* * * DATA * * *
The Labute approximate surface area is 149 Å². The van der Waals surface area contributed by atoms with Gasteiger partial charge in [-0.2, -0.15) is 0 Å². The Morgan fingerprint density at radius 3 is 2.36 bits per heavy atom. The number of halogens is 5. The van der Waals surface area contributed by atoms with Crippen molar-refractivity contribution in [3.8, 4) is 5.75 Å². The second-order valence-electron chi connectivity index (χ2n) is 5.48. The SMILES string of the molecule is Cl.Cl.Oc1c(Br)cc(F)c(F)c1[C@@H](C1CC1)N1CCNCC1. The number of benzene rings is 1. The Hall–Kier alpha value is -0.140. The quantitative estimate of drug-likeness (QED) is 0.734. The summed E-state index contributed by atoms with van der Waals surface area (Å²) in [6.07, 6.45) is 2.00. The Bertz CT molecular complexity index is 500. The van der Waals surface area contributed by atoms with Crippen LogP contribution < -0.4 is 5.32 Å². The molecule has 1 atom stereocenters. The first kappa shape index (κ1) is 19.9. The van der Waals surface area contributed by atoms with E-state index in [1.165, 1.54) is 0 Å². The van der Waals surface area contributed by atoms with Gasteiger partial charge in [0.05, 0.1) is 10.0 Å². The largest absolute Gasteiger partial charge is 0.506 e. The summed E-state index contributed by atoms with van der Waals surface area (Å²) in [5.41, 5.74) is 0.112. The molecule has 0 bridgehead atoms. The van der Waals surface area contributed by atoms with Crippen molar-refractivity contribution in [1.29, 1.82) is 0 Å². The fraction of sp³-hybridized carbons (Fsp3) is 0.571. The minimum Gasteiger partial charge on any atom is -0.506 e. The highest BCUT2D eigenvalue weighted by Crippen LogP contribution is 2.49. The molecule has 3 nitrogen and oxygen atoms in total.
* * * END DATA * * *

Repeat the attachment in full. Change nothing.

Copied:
The Labute approximate surface area is 149 Å². The van der Waals surface area contributed by atoms with Gasteiger partial charge in [-0.2, -0.15) is 0 Å². The Morgan fingerprint density at radius 3 is 2.36 bits per heavy atom. The number of halogens is 5. The van der Waals surface area contributed by atoms with Crippen molar-refractivity contribution in [3.8, 4) is 5.75 Å². The second-order valence-electron chi connectivity index (χ2n) is 5.48. The SMILES string of the molecule is Cl.Cl.Oc1c(Br)cc(F)c(F)c1[C@@H](C1CC1)N1CCNCC1. The number of benzene rings is 1. The Hall–Kier alpha value is -0.140. The quantitative estimate of drug-likeness (QED) is 0.734. The summed E-state index contributed by atoms with van der Waals surface area (Å²) in [6.07, 6.45) is 2.00. The Bertz CT molecular complexity index is 500. The van der Waals surface area contributed by atoms with Crippen LogP contribution < -0.4 is 5.32 Å². The molecule has 1 atom stereocenters. The first kappa shape index (κ1) is 19.9. The van der Waals surface area contributed by atoms with E-state index in [1.165, 1.54) is 0 Å². The van der Waals surface area contributed by atoms with Gasteiger partial charge in [0.05, 0.1) is 10.0 Å². The largest absolute Gasteiger partial charge is 0.506 e. The summed E-state index contributed by atoms with van der Waals surface area (Å²) in [5.41, 5.74) is 0.112. The molecule has 0 bridgehead atoms. The van der Waals surface area contributed by atoms with Crippen molar-refractivity contribution in [1.29, 1.82) is 0 Å². The fraction of sp³-hybridized carbons (Fsp3) is 0.571. The minimum Gasteiger partial charge on any atom is -0.506 e. The highest BCUT2D eigenvalue weighted by Crippen LogP contribution is 2.49. The molecule has 3 nitrogen and oxygen atoms in total.